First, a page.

Confessions of a reluctant show-off

In response to an article on how the real slog and sadness in an author’s life can begin on publication, I’d like to raise the issue of so-called ‘celebrity status’, and the silent worlds most comfortably-dressed, disconnected, happily-individual writers inhabit.

In what now seems like a previous existence, I studied dance and drama. It was drummed into us that we must never be seen off-stage during a performance, and certainly never in costume. IMG_0574-smallLater, I became a teacher in International secondary schools. I usually always lived well outside the catchment area and wore vaguely school-ma’am-ish outfits. Neither audience nor pupils have ever got very close to seeing the real me – and I was successful in both arenas. So, please, why do I have to reveal the real me to my readers? Or, more to the point: how will knowing what I have for breakfast and where I live influence potential readers of my fiction?

As an avid reader of fiction all my life, it has never occurred to me to want to know much about authors themselves. In fact it could be downright disappointing. I’m thinking here about the disillusionment I felt on learning Tolstoy was mean to his wife. This does not apply to non-fiction, obviously. One might need to know what’s on an author’s cv if they are writing about health or wealth matters. But not story-writers, surely. As a school-text book writer I can see why teachers want to know my background, which is made readily available on the appropriate sites, but as a fiction author (using a pen name) why does my social-media profile matter? In fact, I have recently stopped reading the work of an accomplished author because of her incessant political comments on social-media.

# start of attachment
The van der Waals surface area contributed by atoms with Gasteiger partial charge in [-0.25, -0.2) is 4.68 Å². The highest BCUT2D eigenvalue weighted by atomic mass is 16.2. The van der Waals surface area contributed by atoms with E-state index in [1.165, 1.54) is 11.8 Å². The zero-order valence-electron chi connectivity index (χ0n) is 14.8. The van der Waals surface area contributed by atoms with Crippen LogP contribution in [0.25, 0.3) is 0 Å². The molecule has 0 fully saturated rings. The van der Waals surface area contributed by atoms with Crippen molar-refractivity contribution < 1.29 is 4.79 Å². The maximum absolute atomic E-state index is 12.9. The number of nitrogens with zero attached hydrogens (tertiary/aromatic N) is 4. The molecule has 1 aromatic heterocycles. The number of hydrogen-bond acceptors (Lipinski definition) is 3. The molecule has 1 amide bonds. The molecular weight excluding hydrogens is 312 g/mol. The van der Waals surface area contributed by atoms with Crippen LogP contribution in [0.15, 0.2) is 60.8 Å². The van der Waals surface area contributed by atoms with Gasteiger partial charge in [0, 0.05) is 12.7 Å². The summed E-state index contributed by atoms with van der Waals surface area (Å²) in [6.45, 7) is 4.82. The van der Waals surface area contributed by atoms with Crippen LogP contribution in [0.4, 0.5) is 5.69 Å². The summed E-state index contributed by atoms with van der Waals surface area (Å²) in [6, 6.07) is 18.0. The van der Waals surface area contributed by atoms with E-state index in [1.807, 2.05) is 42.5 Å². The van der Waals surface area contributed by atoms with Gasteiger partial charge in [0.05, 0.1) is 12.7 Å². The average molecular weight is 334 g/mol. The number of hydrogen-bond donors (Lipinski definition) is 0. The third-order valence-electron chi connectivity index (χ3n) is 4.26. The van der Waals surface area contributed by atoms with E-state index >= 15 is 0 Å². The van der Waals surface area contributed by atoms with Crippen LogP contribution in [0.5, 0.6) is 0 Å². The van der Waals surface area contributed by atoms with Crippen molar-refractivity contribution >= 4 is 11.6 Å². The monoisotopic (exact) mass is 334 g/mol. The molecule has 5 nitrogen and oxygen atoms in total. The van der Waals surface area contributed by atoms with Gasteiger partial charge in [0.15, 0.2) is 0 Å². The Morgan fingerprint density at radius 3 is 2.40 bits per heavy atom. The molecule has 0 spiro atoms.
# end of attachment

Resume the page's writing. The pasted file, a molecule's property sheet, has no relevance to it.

Question: should the life and opinions of an author (of fiction) matter to readers, who readily suspend disbelief and enter into that author’s imagined world?

(4th August, 2016)

Author: J.G. Harlond

Secret agents, skulduggery, crime, and romance that crosses continents. Award-winning author J.G. Harlond (Jane) writes page-turning historical crime fiction. The Chosen Man Trilogy features wily rogue Ludo da Portovenere, one-time pirate and occasional secret agent, who becomes involved in royal and political intrigues in 17th century Europe and beyond. Each story is based on real events. Bob Robbins Home Front Mysteries feature dumpy, grumpy, DS Bob Robbins, brought out of retirement during the Second World War. Cosy crime with a sinister twist set in Devon and Cornwall.

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